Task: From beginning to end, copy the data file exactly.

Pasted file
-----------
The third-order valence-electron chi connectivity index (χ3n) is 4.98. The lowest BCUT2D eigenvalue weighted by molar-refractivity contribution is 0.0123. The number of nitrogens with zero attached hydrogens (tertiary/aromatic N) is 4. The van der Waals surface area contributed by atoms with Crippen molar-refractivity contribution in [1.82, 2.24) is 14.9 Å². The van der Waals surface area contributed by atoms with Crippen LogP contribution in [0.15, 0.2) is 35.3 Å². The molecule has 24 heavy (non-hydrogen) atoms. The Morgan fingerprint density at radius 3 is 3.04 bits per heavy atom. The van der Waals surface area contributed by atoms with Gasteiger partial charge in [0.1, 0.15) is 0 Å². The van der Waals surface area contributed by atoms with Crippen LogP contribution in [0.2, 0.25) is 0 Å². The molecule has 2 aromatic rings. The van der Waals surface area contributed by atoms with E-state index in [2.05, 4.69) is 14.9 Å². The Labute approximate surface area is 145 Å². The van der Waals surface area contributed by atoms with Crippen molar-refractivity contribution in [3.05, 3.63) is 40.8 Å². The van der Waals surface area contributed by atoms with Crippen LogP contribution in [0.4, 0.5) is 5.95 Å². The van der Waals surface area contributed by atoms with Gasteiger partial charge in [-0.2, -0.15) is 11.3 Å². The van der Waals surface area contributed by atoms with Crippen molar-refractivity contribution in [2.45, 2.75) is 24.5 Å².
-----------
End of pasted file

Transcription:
The third-order valence-electron chi connectivity index (χ3n) is 4.98. The lowest BCUT2D eigenvalue weighted by molar-refractivity contribution is 0.0123. The number of nitrogens with zero attached hydrogens (tertiary/aromatic N) is 4. The van der Waals surface area contributed by atoms with Crippen molar-refractivity contribution in [1.82, 2.24) is 14.9 Å². The van der Waals surface area contributed by atoms with Crippen LogP contribution in [0.15, 0.2) is 35.3 Å². The molecule has 24 heavy (non-hydrogen) atoms. The Morgan fingerprint density at radius 3 is 3.04 bits per heavy atom. The van der Waals surface area contributed by atoms with Gasteiger partial charge in [0.1, 0.15) is 0 Å². The van der Waals surface area contributed by atoms with Crippen LogP contribution in [0.2, 0.25) is 0 Å². The molecule has 2 aromatic rings. The van der Waals surface area contributed by atoms with E-state index in [2.05, 4.69) is 14.9 Å². The Labute approximate surface area is 145 Å². The van der Waals surface area contributed by atoms with Crippen molar-refractivity contribution in [3.05, 3.63) is 40.8 Å². The van der Waals surface area contributed by atoms with Crippen LogP contribution in [0.4, 0.5) is 5.95 Å². The van der Waals surface area contributed by atoms with Gasteiger partial charge in [-0.2, -0.15) is 11.3 Å². The van der Waals surface area contributed by atoms with Crippen molar-refractivity contribution in [2.45, 2.75) is 24.5 Å².